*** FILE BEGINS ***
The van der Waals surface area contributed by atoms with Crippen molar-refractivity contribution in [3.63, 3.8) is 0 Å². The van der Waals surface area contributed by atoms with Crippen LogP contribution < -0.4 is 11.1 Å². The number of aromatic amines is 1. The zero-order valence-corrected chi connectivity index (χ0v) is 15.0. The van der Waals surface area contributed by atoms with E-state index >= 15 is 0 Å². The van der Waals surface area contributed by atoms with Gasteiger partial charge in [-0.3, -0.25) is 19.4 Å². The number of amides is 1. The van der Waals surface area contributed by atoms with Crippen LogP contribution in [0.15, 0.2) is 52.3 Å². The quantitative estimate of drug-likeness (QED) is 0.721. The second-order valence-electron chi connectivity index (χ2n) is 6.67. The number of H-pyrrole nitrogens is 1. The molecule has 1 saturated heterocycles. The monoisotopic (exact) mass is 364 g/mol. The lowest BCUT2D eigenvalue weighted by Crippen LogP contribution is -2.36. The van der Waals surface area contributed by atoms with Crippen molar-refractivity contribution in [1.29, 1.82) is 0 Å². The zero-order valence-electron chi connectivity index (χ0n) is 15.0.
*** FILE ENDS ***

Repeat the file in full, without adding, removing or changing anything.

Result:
The van der Waals surface area contributed by atoms with Crippen molar-refractivity contribution in [3.63, 3.8) is 0 Å². The van der Waals surface area contributed by atoms with Crippen LogP contribution < -0.4 is 11.1 Å². The number of aromatic amines is 1. The zero-order valence-corrected chi connectivity index (χ0v) is 15.0. The van der Waals surface area contributed by atoms with E-state index >= 15 is 0 Å². The van der Waals surface area contributed by atoms with Gasteiger partial charge in [-0.3, -0.25) is 19.4 Å². The number of amides is 1. The van der Waals surface area contributed by atoms with Crippen LogP contribution in [0.15, 0.2) is 52.3 Å². The quantitative estimate of drug-likeness (QED) is 0.721. The second-order valence-electron chi connectivity index (χ2n) is 6.67. The number of H-pyrrole nitrogens is 1. The molecule has 1 saturated heterocycles. The monoisotopic (exact) mass is 364 g/mol. The lowest BCUT2D eigenvalue weighted by Crippen LogP contribution is -2.36. The van der Waals surface area contributed by atoms with Crippen molar-refractivity contribution in [1.29, 1.82) is 0 Å². The zero-order valence-electron chi connectivity index (χ0n) is 15.0.